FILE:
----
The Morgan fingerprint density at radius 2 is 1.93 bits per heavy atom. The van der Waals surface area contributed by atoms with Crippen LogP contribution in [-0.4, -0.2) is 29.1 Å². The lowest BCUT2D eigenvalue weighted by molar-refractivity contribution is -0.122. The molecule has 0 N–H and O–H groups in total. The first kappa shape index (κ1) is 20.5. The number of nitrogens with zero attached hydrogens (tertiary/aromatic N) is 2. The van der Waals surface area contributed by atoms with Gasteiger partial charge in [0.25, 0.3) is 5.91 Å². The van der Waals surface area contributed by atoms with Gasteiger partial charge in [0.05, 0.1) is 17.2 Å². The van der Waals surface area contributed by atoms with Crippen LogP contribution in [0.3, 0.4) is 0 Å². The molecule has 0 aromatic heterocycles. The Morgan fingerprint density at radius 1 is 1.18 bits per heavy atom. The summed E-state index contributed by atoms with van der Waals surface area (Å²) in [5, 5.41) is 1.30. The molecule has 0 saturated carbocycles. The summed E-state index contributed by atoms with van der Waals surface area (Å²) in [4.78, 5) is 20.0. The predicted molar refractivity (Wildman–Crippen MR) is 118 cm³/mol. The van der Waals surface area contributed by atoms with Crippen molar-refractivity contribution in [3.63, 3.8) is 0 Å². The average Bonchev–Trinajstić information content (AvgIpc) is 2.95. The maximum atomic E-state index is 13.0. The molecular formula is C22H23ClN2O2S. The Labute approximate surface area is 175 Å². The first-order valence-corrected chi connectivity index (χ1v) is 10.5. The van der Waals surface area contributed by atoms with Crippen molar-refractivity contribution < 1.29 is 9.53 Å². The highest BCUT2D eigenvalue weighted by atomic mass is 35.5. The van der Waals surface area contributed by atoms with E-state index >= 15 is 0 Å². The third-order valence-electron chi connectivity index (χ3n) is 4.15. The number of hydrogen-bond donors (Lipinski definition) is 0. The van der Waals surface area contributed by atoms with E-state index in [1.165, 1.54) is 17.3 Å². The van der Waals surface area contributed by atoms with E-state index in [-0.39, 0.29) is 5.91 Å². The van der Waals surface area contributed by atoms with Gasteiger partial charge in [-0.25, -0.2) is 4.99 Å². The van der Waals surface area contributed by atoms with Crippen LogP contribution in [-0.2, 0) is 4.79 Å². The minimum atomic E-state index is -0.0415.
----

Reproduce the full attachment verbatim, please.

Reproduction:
The Morgan fingerprint density at radius 2 is 1.93 bits per heavy atom. The van der Waals surface area contributed by atoms with Crippen LogP contribution in [-0.4, -0.2) is 29.1 Å². The lowest BCUT2D eigenvalue weighted by molar-refractivity contribution is -0.122. The molecule has 0 N–H and O–H groups in total. The first kappa shape index (κ1) is 20.5. The number of nitrogens with zero attached hydrogens (tertiary/aromatic N) is 2. The van der Waals surface area contributed by atoms with Gasteiger partial charge in [0.25, 0.3) is 5.91 Å². The van der Waals surface area contributed by atoms with Gasteiger partial charge in [0.05, 0.1) is 17.2 Å². The van der Waals surface area contributed by atoms with Crippen LogP contribution in [0.3, 0.4) is 0 Å². The molecule has 0 aromatic heterocycles. The Morgan fingerprint density at radius 1 is 1.18 bits per heavy atom. The summed E-state index contributed by atoms with van der Waals surface area (Å²) in [5, 5.41) is 1.30. The molecule has 0 saturated carbocycles. The summed E-state index contributed by atoms with van der Waals surface area (Å²) in [4.78, 5) is 20.0. The predicted molar refractivity (Wildman–Crippen MR) is 118 cm³/mol. The van der Waals surface area contributed by atoms with Crippen molar-refractivity contribution in [3.63, 3.8) is 0 Å². The average Bonchev–Trinajstić information content (AvgIpc) is 2.95. The maximum atomic E-state index is 13.0. The molecular formula is C22H23ClN2O2S. The Labute approximate surface area is 175 Å². The first-order valence-corrected chi connectivity index (χ1v) is 10.5. The van der Waals surface area contributed by atoms with Crippen molar-refractivity contribution < 1.29 is 9.53 Å². The highest BCUT2D eigenvalue weighted by atomic mass is 35.5. The van der Waals surface area contributed by atoms with E-state index >= 15 is 0 Å². The third-order valence-electron chi connectivity index (χ3n) is 4.15. The number of hydrogen-bond donors (Lipinski definition) is 0. The van der Waals surface area contributed by atoms with E-state index in [1.165, 1.54) is 17.3 Å². The van der Waals surface area contributed by atoms with E-state index in [-0.39, 0.29) is 5.91 Å². The van der Waals surface area contributed by atoms with Gasteiger partial charge in [-0.25, -0.2) is 4.99 Å². The van der Waals surface area contributed by atoms with Crippen LogP contribution in [-0.2, 0) is 4.79 Å². The minimum atomic E-state index is -0.0415.